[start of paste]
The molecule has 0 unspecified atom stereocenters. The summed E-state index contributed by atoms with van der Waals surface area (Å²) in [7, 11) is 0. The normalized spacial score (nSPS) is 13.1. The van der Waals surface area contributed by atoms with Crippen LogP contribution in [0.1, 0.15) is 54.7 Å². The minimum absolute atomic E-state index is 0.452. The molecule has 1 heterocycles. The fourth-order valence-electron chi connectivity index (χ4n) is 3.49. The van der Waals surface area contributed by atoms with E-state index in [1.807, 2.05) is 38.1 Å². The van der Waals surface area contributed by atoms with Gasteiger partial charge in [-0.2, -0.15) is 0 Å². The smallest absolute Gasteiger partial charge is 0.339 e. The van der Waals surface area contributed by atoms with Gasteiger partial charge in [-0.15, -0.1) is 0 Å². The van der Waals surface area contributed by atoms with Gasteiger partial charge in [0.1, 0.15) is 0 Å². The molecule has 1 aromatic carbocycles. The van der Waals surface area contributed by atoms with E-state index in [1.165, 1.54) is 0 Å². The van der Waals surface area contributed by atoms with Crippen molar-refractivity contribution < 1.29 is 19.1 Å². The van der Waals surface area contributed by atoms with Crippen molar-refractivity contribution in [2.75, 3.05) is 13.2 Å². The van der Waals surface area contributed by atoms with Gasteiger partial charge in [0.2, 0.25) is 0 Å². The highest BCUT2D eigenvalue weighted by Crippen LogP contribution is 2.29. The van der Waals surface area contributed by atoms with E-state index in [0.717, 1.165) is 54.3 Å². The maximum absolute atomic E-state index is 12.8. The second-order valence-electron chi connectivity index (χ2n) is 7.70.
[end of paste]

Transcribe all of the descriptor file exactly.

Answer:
The molecule has 0 unspecified atom stereocenters. The summed E-state index contributed by atoms with van der Waals surface area (Å²) in [7, 11) is 0. The normalized spacial score (nSPS) is 13.1. The van der Waals surface area contributed by atoms with Crippen LogP contribution in [0.1, 0.15) is 54.7 Å². The minimum absolute atomic E-state index is 0.452. The molecule has 1 heterocycles. The fourth-order valence-electron chi connectivity index (χ4n) is 3.49. The van der Waals surface area contributed by atoms with E-state index in [1.807, 2.05) is 38.1 Å². The van der Waals surface area contributed by atoms with Gasteiger partial charge in [-0.2, -0.15) is 0 Å². The smallest absolute Gasteiger partial charge is 0.339 e. The van der Waals surface area contributed by atoms with Gasteiger partial charge in [-0.15, -0.1) is 0 Å². The van der Waals surface area contributed by atoms with Gasteiger partial charge in [0.1, 0.15) is 0 Å². The molecule has 1 aromatic carbocycles. The van der Waals surface area contributed by atoms with E-state index in [1.165, 1.54) is 0 Å². The van der Waals surface area contributed by atoms with Crippen molar-refractivity contribution < 1.29 is 19.1 Å². The van der Waals surface area contributed by atoms with Crippen molar-refractivity contribution in [2.75, 3.05) is 13.2 Å². The van der Waals surface area contributed by atoms with Gasteiger partial charge in [0.2, 0.25) is 0 Å². The highest BCUT2D eigenvalue weighted by Crippen LogP contribution is 2.29. The van der Waals surface area contributed by atoms with E-state index in [0.717, 1.165) is 54.3 Å². The maximum absolute atomic E-state index is 12.8. The second-order valence-electron chi connectivity index (χ2n) is 7.70.